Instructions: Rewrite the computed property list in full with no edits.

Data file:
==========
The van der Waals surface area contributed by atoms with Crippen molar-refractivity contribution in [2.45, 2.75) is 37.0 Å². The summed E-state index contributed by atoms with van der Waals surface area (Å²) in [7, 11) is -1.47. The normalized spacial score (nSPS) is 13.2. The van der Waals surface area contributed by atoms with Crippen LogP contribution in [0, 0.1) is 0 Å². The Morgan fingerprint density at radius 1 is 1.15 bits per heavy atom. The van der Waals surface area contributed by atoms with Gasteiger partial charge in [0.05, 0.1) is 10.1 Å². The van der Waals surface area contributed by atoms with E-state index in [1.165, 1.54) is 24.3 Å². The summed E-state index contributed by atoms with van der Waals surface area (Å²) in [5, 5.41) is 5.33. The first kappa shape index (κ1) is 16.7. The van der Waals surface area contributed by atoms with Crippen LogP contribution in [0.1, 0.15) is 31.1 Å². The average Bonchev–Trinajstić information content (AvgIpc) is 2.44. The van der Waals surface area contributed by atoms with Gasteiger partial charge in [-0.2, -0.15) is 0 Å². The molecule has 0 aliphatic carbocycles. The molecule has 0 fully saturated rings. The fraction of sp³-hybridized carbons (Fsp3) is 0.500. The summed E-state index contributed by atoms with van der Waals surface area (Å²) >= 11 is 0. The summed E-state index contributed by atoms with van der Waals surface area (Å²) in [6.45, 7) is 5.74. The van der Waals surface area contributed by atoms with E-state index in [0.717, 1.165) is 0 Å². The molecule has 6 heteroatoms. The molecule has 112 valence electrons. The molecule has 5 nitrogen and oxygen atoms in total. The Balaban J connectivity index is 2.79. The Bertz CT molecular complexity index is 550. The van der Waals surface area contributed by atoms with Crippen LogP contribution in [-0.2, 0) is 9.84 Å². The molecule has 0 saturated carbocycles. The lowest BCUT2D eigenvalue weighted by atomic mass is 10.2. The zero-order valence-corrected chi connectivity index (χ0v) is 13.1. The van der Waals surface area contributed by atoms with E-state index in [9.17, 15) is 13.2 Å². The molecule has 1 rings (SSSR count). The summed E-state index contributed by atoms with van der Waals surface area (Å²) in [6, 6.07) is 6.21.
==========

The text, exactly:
The van der Waals surface area contributed by atoms with Crippen molar-refractivity contribution in [2.45, 2.75) is 37.0 Å². The summed E-state index contributed by atoms with van der Waals surface area (Å²) in [7, 11) is -1.47. The normalized spacial score (nSPS) is 13.2. The van der Waals surface area contributed by atoms with Crippen LogP contribution in [0, 0.1) is 0 Å². The Morgan fingerprint density at radius 1 is 1.15 bits per heavy atom. The van der Waals surface area contributed by atoms with Gasteiger partial charge in [0.05, 0.1) is 10.1 Å². The van der Waals surface area contributed by atoms with E-state index in [1.165, 1.54) is 24.3 Å². The summed E-state index contributed by atoms with van der Waals surface area (Å²) in [5, 5.41) is 5.33. The first kappa shape index (κ1) is 16.7. The van der Waals surface area contributed by atoms with Crippen LogP contribution in [0.1, 0.15) is 31.1 Å². The average Bonchev–Trinajstić information content (AvgIpc) is 2.44. The van der Waals surface area contributed by atoms with Gasteiger partial charge in [-0.2, -0.15) is 0 Å². The molecule has 0 aliphatic carbocycles. The molecule has 0 fully saturated rings. The fraction of sp³-hybridized carbons (Fsp3) is 0.500. The summed E-state index contributed by atoms with van der Waals surface area (Å²) >= 11 is 0. The summed E-state index contributed by atoms with van der Waals surface area (Å²) in [6.45, 7) is 5.74. The van der Waals surface area contributed by atoms with E-state index in [0.717, 1.165) is 0 Å². The molecule has 6 heteroatoms. The molecule has 112 valence electrons. The molecule has 5 nitrogen and oxygen atoms in total. The Balaban J connectivity index is 2.79. The Bertz CT molecular complexity index is 550. The van der Waals surface area contributed by atoms with Crippen LogP contribution in [-0.2, 0) is 9.84 Å². The molecule has 0 saturated carbocycles. The lowest BCUT2D eigenvalue weighted by atomic mass is 10.2. The zero-order valence-corrected chi connectivity index (χ0v) is 13.1. The van der Waals surface area contributed by atoms with E-state index in [9.17, 15) is 13.2 Å². The molecule has 1 rings (SSSR count). The summed E-state index contributed by atoms with van der Waals surface area (Å²) in [6, 6.07) is 6.21.